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Political Mutants(2020)


Political Mutants is a video installation that draws inspiration from the comic-book world and uses a B-movie and sci-fi aesthetic language. In comics and sci-fi literature, a mutant is a human that received a particular power or physical characteristic due to a mutation. A superpower or an eccentric appearance transforms this person into a super-human. 


Meir Tait's new video work depicts a series of mutants whose faces are areagmented, diverse political leaders, such as fr Donald Trump, Benjamin Netanyahu, Putin, Arduan and many more. The superpower these politicians obtain is the power given to them by the citizens, and this is how they become "super-humans". The mutants in the video address the audience with a series of re-edited monologues, taken from various comic-book-based movies, especially from a specific moment when the antagonist (the villain who fights the hero) explains his motives for world destruction – the world that the heroes are bound to protect. The antagonist's agenda usually summarises values that Hollywood (or America) is against. Subsequently, while reviewing the history of these films, it is possible to detect the change like the villains in accordance to the nature of the state's enemies at the time, for instance, Russians, Arabs, Chinese and more, alongside the manifestations of their ideologies, such as Socialism, Communism, financial and moral corruption, hyper-Capitalism and failing corporate culture. Through the monologues of the mutants – a mixture of the words spoken by the hero/leader and the antagonist – questions regarding the agendas of each side arise: what is it that the hero/leader is trying to protect? What is this "democracy"? What is the "west"? And cetra.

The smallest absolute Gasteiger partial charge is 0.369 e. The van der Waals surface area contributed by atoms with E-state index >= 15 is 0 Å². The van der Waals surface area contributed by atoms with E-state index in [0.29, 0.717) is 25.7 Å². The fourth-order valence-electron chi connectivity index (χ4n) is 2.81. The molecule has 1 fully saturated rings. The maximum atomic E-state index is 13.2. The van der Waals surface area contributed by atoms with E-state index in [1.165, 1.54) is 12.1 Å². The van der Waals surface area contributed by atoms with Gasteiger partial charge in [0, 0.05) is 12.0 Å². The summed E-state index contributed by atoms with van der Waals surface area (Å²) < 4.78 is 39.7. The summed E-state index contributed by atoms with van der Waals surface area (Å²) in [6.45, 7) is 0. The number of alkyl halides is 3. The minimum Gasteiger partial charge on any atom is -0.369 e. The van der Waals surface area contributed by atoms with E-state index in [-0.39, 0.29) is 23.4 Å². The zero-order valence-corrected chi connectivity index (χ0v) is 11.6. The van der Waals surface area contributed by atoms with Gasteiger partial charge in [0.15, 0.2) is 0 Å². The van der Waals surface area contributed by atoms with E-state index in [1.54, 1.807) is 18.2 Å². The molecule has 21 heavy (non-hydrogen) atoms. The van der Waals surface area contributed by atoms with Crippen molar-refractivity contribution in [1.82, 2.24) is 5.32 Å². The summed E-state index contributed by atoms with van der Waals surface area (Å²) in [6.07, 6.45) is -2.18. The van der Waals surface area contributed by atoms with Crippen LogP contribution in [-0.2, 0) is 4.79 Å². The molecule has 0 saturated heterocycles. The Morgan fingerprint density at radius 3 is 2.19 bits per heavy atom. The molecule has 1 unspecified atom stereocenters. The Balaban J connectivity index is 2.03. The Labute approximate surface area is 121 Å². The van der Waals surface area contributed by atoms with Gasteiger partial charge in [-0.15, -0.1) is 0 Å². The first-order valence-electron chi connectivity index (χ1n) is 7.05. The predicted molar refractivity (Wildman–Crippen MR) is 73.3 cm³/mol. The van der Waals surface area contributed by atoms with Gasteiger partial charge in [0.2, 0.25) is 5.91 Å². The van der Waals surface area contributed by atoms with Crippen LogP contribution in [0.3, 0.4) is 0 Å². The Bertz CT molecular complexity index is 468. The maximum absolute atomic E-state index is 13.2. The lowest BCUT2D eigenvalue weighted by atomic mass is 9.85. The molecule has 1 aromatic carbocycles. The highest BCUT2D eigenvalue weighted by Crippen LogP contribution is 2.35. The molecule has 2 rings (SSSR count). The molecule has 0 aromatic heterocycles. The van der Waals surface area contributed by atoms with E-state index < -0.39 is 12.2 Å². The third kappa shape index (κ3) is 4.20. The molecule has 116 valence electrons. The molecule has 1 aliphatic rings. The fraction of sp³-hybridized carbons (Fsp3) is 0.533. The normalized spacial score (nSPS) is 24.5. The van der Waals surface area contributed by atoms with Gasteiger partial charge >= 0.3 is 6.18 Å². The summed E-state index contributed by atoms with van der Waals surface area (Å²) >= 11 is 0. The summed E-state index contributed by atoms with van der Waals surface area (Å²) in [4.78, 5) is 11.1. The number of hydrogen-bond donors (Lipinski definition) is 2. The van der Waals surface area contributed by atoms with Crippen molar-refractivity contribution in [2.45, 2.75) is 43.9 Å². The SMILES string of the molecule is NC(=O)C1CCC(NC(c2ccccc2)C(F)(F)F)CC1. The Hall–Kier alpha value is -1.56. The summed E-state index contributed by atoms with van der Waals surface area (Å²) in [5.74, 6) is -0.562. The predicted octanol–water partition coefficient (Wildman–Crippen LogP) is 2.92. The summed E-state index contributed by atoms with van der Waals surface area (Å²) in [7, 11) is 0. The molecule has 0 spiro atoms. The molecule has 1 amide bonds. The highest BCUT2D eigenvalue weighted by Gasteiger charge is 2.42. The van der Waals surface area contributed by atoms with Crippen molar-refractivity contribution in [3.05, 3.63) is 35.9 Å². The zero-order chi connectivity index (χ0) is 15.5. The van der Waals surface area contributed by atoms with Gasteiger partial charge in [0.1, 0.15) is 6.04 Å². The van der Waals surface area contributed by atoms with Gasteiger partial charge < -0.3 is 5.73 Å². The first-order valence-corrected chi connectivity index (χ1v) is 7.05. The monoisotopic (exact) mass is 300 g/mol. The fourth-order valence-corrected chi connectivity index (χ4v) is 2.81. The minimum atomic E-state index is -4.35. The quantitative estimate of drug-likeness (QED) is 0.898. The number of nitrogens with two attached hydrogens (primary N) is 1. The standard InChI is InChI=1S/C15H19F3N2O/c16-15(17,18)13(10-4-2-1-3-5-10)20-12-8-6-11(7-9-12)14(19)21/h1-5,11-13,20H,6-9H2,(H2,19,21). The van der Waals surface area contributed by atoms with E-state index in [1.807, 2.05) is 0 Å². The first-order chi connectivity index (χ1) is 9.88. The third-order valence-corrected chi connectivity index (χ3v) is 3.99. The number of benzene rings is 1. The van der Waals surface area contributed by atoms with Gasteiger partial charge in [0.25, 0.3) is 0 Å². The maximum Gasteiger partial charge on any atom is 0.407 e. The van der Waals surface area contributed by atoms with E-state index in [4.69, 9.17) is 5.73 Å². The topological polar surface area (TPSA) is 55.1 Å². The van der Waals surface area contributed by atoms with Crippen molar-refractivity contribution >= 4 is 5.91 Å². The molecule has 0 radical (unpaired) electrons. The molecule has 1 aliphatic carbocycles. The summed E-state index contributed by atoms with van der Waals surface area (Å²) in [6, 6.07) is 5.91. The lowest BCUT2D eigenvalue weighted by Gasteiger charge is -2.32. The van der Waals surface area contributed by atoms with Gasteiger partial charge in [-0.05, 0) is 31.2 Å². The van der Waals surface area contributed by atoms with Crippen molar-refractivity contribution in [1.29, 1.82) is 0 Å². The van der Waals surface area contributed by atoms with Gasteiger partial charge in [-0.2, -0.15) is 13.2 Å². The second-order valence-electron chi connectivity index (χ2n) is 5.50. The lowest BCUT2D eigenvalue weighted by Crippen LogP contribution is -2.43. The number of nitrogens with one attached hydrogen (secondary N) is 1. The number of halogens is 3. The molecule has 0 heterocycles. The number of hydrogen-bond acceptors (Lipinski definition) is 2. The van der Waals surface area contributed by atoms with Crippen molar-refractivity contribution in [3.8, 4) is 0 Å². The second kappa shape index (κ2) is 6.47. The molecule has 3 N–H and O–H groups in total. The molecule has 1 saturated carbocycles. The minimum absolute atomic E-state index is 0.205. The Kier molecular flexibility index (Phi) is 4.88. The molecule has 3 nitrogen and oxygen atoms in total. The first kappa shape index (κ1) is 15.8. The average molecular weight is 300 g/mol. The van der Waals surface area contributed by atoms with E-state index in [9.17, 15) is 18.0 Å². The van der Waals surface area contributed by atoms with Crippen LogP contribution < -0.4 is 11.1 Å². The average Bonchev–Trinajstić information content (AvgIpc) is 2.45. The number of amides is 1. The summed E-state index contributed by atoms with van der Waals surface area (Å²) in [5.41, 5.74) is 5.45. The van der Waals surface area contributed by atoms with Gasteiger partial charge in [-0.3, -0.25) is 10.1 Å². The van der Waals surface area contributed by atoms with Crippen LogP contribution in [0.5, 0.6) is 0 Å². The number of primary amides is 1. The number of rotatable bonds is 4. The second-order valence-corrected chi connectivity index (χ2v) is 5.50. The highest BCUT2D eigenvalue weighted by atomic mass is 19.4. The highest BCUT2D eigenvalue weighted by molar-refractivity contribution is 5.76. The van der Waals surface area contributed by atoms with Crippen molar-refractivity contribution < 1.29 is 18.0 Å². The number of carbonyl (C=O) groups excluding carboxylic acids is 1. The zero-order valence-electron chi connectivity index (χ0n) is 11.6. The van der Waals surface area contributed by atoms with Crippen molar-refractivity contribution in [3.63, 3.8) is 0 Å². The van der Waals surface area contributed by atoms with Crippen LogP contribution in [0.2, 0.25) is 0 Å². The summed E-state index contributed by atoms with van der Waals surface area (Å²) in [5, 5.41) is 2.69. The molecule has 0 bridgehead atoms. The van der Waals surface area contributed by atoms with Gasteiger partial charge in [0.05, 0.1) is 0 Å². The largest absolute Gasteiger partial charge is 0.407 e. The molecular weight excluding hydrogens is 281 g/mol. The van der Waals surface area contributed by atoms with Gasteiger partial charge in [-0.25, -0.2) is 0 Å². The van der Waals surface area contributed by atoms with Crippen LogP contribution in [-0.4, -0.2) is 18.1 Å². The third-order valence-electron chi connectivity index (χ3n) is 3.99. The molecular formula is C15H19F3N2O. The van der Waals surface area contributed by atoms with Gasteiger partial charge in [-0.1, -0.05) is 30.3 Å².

Installation view at Beit Uri and Rami Nehoshtan Museum, Israel,(photography by Yotam From).


The political mutant at the centre of the work will try to reach the viewers by connecting them to their collective fears. The act of construction and deconstruction of the texts from the movies sheds new lighttical ideologies can find their way into the minds of the viewers, the audience, the citizens, and the on the way polipeople. This work continues Meir Tati's artistic practice, drawing inspiration from current political affairs while referencing pop culture and the world of sci-fi and comic books, mixing documentary and fiction by creating complex installations that ask questions regarding our perception of reality and history.

Text by: Smadar Keren (Curator at  Beit Uri and Rami Nehoshtan Museum)

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